The attempted mail bombings last week and the slaughter of 11 people in a Pittsburgh synagogue over the weekend have occurred at a time when American voters have an opportunity to say what they think of the ugly and destructive turn of events.
Next week's midterm elections have become a referendum on the presidency of Donald Trump and his divisive words and policies. The collective result can determine whether moral leadership can return to the Oval Office.
That is not to say that the president is personally responsible for the deeds of the deranged perpetrators. But his incendiary encouragement of violent actions by some of his political followers has surely contributed to the ugly and disruptive tone in the country today.
Voting next Tuesday against continued Republican control of one or both houses of Congress is a circuitous route to express that sentiment. But it is a clear-cut way to demonstrate rejection of GOP congressional acquiescence toward Mr. Trump's strategy of rule by division.
The president has cited the violence as an unfortunate interruption in his midterm campaign to continue his reign of fear and vitriol, igniting the worst in racial and religious bigotry among some of his political faithful.
He has dismissed the mailings as "bomb stuff" and as a possible "false flag" invented by the Democrats, though FBI Director Christopher Wray has declared that the bombs were no hoax.
Following the synagogue murders, Mr. Trump went to Pittsburgh on Tuesday to convey his condolences, despite a local Jewish community group on Monday releasing a letter signed by thousands telling him he was unwelcome and to stop "targeting" minorities. Pittsburgh Mayor Bill Peduto urged him not to come, at least not "while we are burying the dead."
The letter went on: "For the past three years, your words and your policies have emboldened a growing white nationalist movement. You personally called the murderer evil, but yesterday's violence is the direct culmination of your influence."
It is not surprising that Mr. Trump would blame Democrats for being responsible for what has occurred while continuing to wage war on the press as "the enemy of the people."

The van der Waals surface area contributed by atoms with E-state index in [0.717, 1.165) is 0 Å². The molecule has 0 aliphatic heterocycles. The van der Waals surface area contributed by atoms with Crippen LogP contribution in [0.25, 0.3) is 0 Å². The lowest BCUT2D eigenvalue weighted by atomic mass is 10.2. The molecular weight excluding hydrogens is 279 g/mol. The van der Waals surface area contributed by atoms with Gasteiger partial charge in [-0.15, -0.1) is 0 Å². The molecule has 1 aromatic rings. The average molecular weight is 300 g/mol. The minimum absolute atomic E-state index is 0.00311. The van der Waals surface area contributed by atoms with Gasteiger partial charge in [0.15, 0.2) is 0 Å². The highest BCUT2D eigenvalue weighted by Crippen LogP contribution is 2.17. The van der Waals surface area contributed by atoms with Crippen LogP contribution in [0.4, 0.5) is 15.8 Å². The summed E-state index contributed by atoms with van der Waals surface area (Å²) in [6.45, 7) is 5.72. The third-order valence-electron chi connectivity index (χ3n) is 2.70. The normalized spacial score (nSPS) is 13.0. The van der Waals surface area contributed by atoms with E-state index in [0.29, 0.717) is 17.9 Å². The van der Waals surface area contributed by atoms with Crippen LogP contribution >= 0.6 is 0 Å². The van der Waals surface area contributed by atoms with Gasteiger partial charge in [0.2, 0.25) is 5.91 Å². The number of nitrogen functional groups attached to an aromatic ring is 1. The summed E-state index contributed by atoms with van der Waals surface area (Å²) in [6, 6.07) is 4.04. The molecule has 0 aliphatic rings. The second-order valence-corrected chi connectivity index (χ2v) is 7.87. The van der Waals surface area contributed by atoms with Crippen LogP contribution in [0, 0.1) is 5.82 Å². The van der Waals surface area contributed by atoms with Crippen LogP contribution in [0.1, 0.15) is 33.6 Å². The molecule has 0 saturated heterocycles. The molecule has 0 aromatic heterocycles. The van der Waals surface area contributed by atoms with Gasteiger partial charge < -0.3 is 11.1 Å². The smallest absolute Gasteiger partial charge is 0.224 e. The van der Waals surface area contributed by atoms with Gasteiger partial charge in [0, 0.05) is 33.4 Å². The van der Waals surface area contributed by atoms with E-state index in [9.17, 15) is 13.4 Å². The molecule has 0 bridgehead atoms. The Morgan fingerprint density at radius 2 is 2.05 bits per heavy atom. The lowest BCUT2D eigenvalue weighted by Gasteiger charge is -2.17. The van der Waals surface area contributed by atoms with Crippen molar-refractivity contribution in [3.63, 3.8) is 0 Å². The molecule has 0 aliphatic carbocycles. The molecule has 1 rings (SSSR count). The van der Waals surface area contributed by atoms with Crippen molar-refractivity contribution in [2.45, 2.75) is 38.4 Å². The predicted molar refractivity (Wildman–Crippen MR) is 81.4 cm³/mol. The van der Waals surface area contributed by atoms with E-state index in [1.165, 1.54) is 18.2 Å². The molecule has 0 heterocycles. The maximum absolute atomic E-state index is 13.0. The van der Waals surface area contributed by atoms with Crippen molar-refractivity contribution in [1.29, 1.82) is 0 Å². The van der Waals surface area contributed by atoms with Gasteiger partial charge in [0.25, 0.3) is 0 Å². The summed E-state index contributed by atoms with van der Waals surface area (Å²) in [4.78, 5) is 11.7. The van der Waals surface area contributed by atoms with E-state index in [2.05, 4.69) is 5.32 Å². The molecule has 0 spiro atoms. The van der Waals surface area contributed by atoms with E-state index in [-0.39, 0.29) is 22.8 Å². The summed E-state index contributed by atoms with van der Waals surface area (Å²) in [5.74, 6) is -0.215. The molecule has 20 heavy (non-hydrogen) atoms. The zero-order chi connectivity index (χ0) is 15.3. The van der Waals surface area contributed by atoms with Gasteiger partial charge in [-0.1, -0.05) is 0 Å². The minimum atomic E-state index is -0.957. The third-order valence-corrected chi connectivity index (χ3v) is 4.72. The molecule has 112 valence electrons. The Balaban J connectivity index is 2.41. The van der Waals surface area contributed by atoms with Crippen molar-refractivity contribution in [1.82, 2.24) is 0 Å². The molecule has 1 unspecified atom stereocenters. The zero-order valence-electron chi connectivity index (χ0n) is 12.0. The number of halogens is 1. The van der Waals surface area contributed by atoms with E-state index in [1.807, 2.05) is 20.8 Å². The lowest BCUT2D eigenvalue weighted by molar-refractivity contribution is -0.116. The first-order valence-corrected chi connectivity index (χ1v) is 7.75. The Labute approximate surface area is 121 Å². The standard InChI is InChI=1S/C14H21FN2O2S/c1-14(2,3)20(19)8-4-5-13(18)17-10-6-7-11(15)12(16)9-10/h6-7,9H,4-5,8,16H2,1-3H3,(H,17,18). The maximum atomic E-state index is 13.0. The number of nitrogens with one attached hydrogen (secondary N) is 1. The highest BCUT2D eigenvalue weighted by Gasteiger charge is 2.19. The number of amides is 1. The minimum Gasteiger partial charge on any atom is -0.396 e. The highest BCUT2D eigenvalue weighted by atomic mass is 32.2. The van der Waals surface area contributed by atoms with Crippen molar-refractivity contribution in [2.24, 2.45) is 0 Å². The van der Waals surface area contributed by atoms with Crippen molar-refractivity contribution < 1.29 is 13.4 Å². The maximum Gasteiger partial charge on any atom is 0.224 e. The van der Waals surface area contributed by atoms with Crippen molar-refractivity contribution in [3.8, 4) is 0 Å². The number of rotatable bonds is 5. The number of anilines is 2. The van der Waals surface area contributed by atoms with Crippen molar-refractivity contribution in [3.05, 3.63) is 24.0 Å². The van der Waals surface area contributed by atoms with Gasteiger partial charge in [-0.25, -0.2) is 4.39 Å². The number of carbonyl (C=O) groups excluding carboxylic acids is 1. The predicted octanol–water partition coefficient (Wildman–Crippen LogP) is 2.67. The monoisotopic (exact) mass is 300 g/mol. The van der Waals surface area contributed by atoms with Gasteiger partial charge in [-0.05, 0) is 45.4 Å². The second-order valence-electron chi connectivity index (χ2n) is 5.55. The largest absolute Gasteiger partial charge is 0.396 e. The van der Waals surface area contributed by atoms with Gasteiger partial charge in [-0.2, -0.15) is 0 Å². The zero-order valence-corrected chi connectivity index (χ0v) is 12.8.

Talk of possible impeachment of the sitting president is in the air, as the Robert Mueller investigation into Russian election meddling and now int Mr. Trump's business affairs appears to be reaching a climax.
Yet more cautious Democrats are treading lightly on that track and have preferred to base their midterm campaigns on what they see as the Republican threat to the nation's safety net protecting Social Security, Medicare and payments for patients' pre-existing conditions under Obamacare.
As for Mr. Trump, he said at an Illinois campaign rally Saturday night that "the scourge of anti-Semitism cannot be ignored, cannot be tolerated and cannot be allowed to continue." But soon thereafter, in the face of calls that he tone down his rhetoric, he said he might well tone it up, adding his view that having an armed guard in the synagogue could have averted the tragedy.
Via Twitter, the president also resumed his assault on the mainstream news media, declaring: "The Fake News is doing everything in their power to blame Republicans, Conservatives and me for the division and hatred that has been going on for so long in our Country."
But William Kristol, founder of conservative opinion magazine The Weekly Standard, observed that "the idea that Trump and conservatives share no blame for scaremongering on immigrants and the [Central American] refugees is ridiculous."
Vice President Mike Pence rushed to Mr. Trump's defense, saying, "Everyone has their own style, and frankly, people on both sides of the aisle use strong language about our political differences. But I just don't think you can connect it to acts or threats of violence."
Rep. Adam Schiff of California, the ranking Democrat on the House Intelligence Committee, disagreed. "No one sets the tone more than the president of the United States," Schiff said in a CNN interview. "There's no escaping the tone that he sets."
And so it goes. As the heat and focus heighten and the midterm voting approaches, the nation is split down the middle in terms of party and sense of responsibility for the anger and hostility that reigns over its politics.
We may be at a fork in the road in these elections. Will they determine whether America starts to return to its image as a beacon of hope for the oppressed seeking political freedom, opportunity and spiritual renewal? Or will we take the Trump detour of division and rancor that further tarnishes our national ideals and purpose?
Jules Witcover is a syndicated columnist and former long-time writer for The Baltimore Sun. His latest book is "The American Vice Presidency: From Irrelevance to Power" (Smithsonian Books). His email is firstname.lastname@example.org.